(This essay was published in South China Morning Post on 15 March 2017.)
The last time I commented on the budget speech of the Financial Secretary was more than two decades ago. The principles governing the postwar Hong Kong budgetary framework have been highly predictable since the time of Cowperthwaite and Haddon-Cave. It is a fundamentally sound framework that respects liberty, fosters prosperity for the population, and need not be tempered with lightly out of ignorance or prejudice.
There is of course still room for some needed revisions to the budgetary framework. Since the 1980s, the world economy has become much more integrated and as a consequence, propertied asset values have increased significantly relative to income. Accordingly, the ratios used to govern fiscal revenues and expenditures and the balance between recurrent and capital accounts should be revisited.
In Hong Kong, the stewardship of the budget has come under increasing criticism for under-forecasting annual budget surpluses and under-spending by both the left and the right of the political spectrum. Large budget surpluses have long been an embarrassment for government, but they are a result of rapidly rising land sales and conversion values and the requirement of the Basic Law to balance budgets.
The source of underestimation of government revenue by John Tsang was due mainly to errors in forecasting land sales revenues. This year there is a surplus of HK$92.8 billion compared to an initial estimated surplus of HK$11 billion becausethe government collected over HK$60 billion more than it expected in land revenues.
There is no science for making accurate forecasts with quantitative easing in the background. Who would have confidently predicted property prices would continue to trend upwards after the 2008 financial crisis? And who would have confidently predicted property prices would refuse to turn even after the imposition of repeated punitive stamp duties by the current administration?
The new Financial Secretary Paul Chan has promised to more accurately project land revenues by basing the figure on the average proportion of land revenue to the city’s gross domestic product over the past 10 years – rather than 30 years, as Tsang did.
If prices were to peak and then begin to decrease, then a 10-year approach would appear more accurate around the turning point, but subsequently would increasingly over-predict land revenues. Tsang’s conservative approach would, by the law of averages, become more accurate as the end of the trend nears and starts to turn.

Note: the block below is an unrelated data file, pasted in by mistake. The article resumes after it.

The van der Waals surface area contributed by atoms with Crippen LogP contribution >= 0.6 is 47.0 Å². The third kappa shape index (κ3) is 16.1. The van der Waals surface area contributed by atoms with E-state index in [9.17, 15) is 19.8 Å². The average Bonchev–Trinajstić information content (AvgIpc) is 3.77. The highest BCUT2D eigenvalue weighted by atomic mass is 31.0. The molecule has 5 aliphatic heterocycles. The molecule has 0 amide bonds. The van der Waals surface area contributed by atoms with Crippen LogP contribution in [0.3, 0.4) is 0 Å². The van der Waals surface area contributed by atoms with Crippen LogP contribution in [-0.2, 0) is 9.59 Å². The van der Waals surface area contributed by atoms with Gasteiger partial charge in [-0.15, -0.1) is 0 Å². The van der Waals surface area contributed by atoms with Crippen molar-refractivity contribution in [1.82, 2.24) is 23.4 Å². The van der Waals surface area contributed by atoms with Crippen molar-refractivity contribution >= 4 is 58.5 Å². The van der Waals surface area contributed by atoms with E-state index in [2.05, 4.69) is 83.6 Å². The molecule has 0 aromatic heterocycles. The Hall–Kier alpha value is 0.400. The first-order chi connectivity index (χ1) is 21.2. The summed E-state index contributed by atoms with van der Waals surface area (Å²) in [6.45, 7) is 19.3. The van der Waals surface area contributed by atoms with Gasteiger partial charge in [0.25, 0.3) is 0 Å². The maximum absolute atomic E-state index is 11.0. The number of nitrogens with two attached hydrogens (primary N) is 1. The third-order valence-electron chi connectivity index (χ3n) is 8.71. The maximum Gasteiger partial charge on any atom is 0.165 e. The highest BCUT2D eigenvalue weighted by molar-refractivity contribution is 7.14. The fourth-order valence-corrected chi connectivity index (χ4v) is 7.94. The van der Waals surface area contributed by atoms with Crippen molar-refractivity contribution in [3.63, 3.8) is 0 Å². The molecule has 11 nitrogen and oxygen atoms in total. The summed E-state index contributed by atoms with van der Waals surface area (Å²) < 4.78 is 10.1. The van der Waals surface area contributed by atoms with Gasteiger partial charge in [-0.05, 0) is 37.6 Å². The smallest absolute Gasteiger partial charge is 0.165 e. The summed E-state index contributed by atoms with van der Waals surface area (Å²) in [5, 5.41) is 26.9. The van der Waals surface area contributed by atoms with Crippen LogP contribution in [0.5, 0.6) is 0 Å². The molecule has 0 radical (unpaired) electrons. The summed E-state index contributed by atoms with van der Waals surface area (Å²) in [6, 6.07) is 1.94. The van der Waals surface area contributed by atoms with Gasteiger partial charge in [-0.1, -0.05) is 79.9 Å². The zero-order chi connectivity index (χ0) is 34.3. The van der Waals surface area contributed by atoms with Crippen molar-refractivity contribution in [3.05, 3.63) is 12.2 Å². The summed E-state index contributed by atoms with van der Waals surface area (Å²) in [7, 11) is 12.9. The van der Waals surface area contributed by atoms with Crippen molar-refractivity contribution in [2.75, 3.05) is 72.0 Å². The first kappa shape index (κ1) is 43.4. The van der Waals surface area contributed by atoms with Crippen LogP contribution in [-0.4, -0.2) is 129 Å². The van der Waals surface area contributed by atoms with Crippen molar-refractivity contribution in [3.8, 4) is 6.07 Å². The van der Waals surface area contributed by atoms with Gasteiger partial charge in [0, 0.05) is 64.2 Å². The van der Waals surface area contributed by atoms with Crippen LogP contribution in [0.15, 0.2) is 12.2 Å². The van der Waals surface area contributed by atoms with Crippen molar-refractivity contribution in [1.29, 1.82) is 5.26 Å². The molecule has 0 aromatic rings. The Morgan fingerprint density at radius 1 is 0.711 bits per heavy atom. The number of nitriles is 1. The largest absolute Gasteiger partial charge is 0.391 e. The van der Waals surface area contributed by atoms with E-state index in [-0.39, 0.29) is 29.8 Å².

At the end of the day, every Financial Secretary has to decide whether he prefers to face the political cost of making positive errors or economic cost of committing negative ones.
The new Financial Secretary Paul Chan has also proposed to set up a tax policy unit to review the revenue base. It may look at ways to create new taxes on top of the current major sources – profits and salaries taxes, stamp duty, and land sale revenue. This is a bold goal. Judging from the outcomes of past reviews, I am not optimistic that the exercise will get very far.
Many have urged the government to broaden the tax base over the years, but this is fraught with political and economic difficulties. The government has thus responded by becoming increasingly dependent on volatile land sales revenues on the capital account to fund expenditure growth. Not surprisingly, it is less resistant to pour more money into capital projects than recurrent spending because land revenues are generated in the capital account.
A more meaningful step in Chan’s review would be to look at changing how prices on new land sales and conversions are settled. At present, the full value has to be paid up at the outset into the capital account. These land values are the present (or capitalized) values of the future rental values of the property.
If government were to introduce a new “additional rates” assessed on the future rental values, then the paid-up value for new land would be lower. This would defer income received from land sales and conversions and so would not only reduce the government’s annual surplus, but also produce a more stable recurrent revenue stream to fund recurrent expenditure in a more transparent way. This does not introduce any new taxes and can be easily collected using existing methods. It would also broaden the tax base.
Such a shift might lessen the political pressure to spend huge budget surpluses on capital projects and indirectly precipitate more careful monitoring of project performance without overstretching the capacities of managers and overseers. There would also be less pressure to hide surpluses within all sorts of opaque development funds, future funds, and the rest. End users would also benefit by the relaxation of the forbidding capital market constraint they face when purchasing housing.
In sum, this arrangement would improve the budgetary planning and management process without altering the deep budgetary framework. I am not the first person to propose this. But it is time that it be taken seriously for otherwise the sound budgetary framework of the past sixty years may be seriously at risk in today’s populist political environment. Still, any attempt to radically alter a deep budgetary framework will be highly divisive and political. Tax reforms have toppled many bold governments when they least expect it.